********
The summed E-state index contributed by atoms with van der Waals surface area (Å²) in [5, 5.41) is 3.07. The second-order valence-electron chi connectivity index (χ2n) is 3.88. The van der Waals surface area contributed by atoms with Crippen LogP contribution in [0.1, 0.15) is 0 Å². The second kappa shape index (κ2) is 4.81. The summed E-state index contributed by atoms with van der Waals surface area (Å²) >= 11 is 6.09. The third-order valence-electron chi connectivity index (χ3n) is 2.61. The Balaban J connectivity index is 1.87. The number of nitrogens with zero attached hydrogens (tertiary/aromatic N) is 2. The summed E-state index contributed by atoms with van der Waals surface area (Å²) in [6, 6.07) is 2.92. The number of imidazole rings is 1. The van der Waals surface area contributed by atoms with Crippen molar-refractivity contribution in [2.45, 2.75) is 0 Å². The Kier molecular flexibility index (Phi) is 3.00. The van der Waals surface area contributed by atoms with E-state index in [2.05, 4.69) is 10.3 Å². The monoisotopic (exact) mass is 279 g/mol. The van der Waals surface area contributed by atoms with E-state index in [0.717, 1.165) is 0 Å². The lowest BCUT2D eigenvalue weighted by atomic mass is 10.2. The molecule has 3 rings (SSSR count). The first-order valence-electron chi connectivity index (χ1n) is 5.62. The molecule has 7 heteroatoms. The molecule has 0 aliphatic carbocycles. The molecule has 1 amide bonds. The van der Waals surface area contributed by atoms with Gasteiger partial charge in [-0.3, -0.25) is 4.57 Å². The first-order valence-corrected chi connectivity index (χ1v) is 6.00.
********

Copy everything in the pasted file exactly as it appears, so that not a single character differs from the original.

The summed E-state index contributed by atoms with van der Waals surface area (Å²) in [5, 5.41) is 3.07. The second-order valence-electron chi connectivity index (χ2n) is 3.88. The van der Waals surface area contributed by atoms with Crippen LogP contribution in [0.1, 0.15) is 0 Å². The second kappa shape index (κ2) is 4.81. The summed E-state index contributed by atoms with van der Waals surface area (Å²) >= 11 is 6.09. The third-order valence-electron chi connectivity index (χ3n) is 2.61. The Balaban J connectivity index is 1.87. The number of nitrogens with zero attached hydrogens (tertiary/aromatic N) is 2. The summed E-state index contributed by atoms with van der Waals surface area (Å²) in [6, 6.07) is 2.92. The number of imidazole rings is 1. The van der Waals surface area contributed by atoms with Crippen molar-refractivity contribution in [2.45, 2.75) is 0 Å². The Kier molecular flexibility index (Phi) is 3.00. The van der Waals surface area contributed by atoms with E-state index in [2.05, 4.69) is 10.3 Å². The monoisotopic (exact) mass is 279 g/mol. The van der Waals surface area contributed by atoms with E-state index in [0.717, 1.165) is 0 Å². The lowest BCUT2D eigenvalue weighted by atomic mass is 10.2. The molecule has 3 rings (SSSR count). The first-order valence-electron chi connectivity index (χ1n) is 5.62. The molecule has 7 heteroatoms. The molecule has 0 aliphatic carbocycles. The molecule has 1 amide bonds. The van der Waals surface area contributed by atoms with Gasteiger partial charge in [-0.3, -0.25) is 4.57 Å². The first-order valence-corrected chi connectivity index (χ1v) is 6.00.